The have access to free-stalls in the middle of the barn, which are bedded with compost, fluffed and cleaned dairy. The aisles also have an automated scraper, which pulls waste into a central slot, where it is then swept into a collection pit. This waste is separated, and the solid material is made into compost, which is then used to bed the stalls.
The liquid portion is recycled, or used on their 1,300 acres of farm ground to help grow the crops. The entire system helps the farm to be more sustainable.
An on-staff nutritionist is constantly adjusting rations so that the cows are receiving everything they need, every single day. The ration is a total mixed ration that the cows have free-choice access to, and it’s freshened several times to day to keep the cows on feed.
Every day the family faces challenges with the cows, but that is why they love the business. “I like it because the challenges that it presents. I like to overcome the difficulties that the weather, the market, and all of those other aspects present,” Kraft stated.
He identified two main challenges that he deals with right now: input costs and labor. “Feed is really expensive, and in fact all of our input costs have been really high. That has been a challenging part, because it’s been hard to make a little money. A lot of people in livestock agriculture have been faced with that problem,” he said.
He added, “Another challenge is finding people who want to work in agriculture. You are out in the cold, the heat and the bad weather. It’s difficult to find people to help us with the work.”
He hopes this year will be better, as they want to continually invest back into the dairy to make it better for both the cows and the people. One highlight for the family this year is the return of the son, Stratton Kraft, to the farm.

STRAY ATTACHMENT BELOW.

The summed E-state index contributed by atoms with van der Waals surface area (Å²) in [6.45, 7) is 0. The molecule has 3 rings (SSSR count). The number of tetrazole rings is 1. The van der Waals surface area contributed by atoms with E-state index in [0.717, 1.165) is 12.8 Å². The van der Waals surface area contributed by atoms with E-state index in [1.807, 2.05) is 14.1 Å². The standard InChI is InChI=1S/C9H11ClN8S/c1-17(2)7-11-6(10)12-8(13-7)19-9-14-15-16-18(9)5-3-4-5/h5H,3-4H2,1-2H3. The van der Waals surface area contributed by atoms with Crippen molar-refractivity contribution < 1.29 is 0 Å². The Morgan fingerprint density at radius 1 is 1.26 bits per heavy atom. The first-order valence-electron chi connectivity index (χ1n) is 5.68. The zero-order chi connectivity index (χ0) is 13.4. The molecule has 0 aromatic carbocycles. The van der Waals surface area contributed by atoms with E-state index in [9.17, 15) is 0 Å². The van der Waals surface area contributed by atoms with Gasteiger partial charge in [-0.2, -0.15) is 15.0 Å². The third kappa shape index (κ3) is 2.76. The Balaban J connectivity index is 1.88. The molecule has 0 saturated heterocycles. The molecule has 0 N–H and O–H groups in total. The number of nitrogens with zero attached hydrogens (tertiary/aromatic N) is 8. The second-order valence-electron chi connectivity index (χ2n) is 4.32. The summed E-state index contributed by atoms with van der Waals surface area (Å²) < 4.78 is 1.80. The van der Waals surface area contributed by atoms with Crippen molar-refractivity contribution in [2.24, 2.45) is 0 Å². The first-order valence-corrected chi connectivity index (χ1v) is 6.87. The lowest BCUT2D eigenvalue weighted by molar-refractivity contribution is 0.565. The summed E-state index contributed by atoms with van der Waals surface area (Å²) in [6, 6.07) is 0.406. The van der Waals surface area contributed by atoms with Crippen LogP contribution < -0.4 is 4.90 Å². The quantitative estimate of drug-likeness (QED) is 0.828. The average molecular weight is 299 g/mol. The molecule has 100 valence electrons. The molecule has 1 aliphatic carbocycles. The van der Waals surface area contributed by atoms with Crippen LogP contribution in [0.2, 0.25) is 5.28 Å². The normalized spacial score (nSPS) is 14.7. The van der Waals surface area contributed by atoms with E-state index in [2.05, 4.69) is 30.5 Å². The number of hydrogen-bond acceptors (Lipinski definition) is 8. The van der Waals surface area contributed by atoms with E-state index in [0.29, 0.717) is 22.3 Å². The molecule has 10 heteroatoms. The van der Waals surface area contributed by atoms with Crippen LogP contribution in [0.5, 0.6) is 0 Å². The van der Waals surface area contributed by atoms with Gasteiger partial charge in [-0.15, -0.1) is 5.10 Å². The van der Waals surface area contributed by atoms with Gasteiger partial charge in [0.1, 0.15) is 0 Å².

“Our son is home and he’s getting back into working with us. It’s been fun working with him,” Kraft said.
One aspect of their farm that is unique is their transparency. Above the milking parlor is a viewing room, where local community members, tour groups and anyone interested in seeing how the dairy works can see firsthand for themselves what it looks like.
“Not a lot of people are involved in the production part of agriculture anymore. There are very few people who are familiar with it, but a lot of them have a relative who was involved. People really want to know where there food is coming from more and more,” he said.
He continued, “People don’t understand what it takes, so to be able to show them firsthand what it looks like and how it works is invaluable.”
He wants to show people how a modern dairy works. “Almost everybody in the world has a picture in their mind of agriculture: beautiful scenery and wide open spaces. People in the city crave that, and it’s beautiful to them. However, agriculture is just like any other businesses. We have applied technologies and new ways of doing things. Sometimes the picture they have in their mind and the way we really do things is different. Things are different than they expected.
One of the best things we can do is to show them. They need to know what the realities are of today’s agriculture. The only way we can tell them is for them to see it for themselves,” he explained. ❖